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California debates sexual assault law

San Diego (AP) -- Lawmakers in California are considering a first-in-the-nation measure that would require universities that receive public funds for student financial assistance to set a standard defining consensual sex.

Legislation passed by California's state Senate in May and coming before the Assembly this month would require schools to set a so-called "affirmative consent standard" that could be used in investigating sexual assault allegations.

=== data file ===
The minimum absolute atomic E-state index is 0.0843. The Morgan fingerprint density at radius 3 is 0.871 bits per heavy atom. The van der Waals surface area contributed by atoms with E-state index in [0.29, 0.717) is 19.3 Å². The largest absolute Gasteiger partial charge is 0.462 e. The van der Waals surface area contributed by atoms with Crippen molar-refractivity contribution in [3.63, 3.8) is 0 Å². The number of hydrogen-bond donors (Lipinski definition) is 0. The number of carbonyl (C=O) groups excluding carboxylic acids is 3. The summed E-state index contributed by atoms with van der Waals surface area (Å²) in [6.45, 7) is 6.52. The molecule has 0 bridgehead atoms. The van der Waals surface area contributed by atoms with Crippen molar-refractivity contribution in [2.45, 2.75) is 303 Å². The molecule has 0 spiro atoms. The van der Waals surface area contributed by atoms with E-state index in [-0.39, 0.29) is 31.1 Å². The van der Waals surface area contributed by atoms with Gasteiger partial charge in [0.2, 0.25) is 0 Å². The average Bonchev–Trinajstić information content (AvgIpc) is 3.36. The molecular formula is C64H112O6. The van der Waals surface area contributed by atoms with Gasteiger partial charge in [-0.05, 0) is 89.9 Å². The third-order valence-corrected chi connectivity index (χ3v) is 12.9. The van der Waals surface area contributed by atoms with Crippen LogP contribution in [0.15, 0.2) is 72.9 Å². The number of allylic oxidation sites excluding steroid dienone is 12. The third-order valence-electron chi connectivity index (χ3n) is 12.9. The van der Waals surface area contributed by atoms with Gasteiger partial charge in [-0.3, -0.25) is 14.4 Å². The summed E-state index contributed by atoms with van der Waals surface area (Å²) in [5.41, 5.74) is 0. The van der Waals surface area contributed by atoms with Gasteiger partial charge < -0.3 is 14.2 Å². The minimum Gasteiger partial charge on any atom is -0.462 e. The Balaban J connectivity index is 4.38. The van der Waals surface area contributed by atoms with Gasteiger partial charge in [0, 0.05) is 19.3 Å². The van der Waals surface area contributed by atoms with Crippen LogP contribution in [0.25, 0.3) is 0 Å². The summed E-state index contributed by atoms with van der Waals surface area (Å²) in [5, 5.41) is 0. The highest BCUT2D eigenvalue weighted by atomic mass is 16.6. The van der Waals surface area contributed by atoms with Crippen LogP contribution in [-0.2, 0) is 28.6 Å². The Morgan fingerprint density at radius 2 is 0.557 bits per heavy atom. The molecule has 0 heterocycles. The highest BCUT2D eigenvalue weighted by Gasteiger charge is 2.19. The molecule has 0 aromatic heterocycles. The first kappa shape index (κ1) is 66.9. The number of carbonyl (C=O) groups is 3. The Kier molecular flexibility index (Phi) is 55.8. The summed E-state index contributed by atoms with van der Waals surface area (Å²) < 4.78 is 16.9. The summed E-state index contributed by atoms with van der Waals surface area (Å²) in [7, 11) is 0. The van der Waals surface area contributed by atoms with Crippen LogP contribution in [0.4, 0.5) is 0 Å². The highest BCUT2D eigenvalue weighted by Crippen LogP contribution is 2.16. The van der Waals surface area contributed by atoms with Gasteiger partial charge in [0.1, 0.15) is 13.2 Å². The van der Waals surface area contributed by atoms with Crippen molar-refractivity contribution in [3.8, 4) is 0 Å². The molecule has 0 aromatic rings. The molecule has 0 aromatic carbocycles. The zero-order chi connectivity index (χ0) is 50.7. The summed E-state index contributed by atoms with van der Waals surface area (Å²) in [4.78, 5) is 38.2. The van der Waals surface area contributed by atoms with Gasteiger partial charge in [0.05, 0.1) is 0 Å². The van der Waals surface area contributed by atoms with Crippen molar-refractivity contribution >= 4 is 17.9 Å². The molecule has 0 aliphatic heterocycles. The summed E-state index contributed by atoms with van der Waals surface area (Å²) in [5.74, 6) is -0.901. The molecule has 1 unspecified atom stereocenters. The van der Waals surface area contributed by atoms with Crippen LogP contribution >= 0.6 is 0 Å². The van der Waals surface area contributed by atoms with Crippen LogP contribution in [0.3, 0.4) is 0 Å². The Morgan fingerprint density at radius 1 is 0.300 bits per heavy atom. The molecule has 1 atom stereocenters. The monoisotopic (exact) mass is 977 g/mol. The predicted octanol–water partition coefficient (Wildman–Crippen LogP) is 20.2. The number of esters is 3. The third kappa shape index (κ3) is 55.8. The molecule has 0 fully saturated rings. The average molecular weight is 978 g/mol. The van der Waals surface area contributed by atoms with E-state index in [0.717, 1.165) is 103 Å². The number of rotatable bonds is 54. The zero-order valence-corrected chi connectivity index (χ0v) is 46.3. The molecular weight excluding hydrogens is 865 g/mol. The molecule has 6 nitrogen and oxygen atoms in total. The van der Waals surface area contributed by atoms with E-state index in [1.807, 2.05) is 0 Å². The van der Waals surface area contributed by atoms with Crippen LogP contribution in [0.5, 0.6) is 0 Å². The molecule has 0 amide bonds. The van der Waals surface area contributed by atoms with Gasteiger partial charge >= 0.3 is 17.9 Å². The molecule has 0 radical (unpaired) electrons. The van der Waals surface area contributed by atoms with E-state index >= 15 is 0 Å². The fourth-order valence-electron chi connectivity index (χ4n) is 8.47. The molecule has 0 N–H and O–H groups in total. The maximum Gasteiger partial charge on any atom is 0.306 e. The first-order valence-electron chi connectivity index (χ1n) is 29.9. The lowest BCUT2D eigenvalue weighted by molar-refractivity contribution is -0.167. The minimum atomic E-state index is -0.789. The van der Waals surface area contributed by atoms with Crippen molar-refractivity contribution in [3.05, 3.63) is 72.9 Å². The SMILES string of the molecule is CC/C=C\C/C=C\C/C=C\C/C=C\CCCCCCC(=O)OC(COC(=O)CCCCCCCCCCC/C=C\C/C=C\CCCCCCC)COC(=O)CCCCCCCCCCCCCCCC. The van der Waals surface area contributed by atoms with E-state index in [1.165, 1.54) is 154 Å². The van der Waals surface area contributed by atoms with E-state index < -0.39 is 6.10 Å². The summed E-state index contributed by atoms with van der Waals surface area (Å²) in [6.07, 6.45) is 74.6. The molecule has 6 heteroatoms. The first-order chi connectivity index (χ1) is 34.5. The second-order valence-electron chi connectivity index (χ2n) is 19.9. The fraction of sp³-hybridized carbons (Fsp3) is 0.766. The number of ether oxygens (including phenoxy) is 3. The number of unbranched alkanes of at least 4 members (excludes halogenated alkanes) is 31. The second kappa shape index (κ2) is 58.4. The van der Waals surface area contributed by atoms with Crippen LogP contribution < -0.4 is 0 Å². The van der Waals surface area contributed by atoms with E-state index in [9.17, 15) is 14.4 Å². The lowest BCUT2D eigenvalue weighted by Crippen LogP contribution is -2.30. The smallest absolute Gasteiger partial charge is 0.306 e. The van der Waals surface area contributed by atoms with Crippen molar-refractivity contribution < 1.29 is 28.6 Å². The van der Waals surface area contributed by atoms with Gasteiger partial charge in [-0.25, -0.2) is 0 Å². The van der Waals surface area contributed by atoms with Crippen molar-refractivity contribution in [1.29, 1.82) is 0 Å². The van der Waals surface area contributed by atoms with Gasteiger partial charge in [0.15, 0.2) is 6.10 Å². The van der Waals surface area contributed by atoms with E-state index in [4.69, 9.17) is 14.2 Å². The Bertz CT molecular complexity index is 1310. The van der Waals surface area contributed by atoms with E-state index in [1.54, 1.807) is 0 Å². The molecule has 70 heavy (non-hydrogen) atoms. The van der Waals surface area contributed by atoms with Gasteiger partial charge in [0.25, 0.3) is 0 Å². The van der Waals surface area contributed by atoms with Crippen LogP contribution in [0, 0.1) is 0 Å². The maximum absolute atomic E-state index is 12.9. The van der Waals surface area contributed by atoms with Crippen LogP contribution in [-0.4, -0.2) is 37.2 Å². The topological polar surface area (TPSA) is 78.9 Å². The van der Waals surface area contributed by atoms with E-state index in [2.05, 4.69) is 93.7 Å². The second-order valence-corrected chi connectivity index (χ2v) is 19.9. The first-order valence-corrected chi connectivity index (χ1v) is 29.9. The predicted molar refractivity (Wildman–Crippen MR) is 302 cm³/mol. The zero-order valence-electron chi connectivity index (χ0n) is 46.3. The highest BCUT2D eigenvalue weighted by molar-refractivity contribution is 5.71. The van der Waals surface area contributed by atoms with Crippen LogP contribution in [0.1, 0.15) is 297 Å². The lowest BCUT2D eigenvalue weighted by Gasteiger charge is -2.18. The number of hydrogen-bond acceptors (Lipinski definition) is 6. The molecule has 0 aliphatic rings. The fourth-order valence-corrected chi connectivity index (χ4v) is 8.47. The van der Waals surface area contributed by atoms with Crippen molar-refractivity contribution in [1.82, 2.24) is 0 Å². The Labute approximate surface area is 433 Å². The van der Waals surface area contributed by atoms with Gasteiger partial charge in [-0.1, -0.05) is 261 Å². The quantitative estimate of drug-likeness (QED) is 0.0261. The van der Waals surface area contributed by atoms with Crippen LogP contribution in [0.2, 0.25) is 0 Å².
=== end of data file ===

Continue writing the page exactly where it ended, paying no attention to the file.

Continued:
Several state legislatures have introduced bills to push colleges to do more after a White House task force reported that one in five female college students is a victim of sexual assault. But no state legislation has gone as far as California's bill in requiring a consent standard.

Critics say the state is overstepping its bounds, and some fear navigating the murky waters of consent spells trouble for universities.

 
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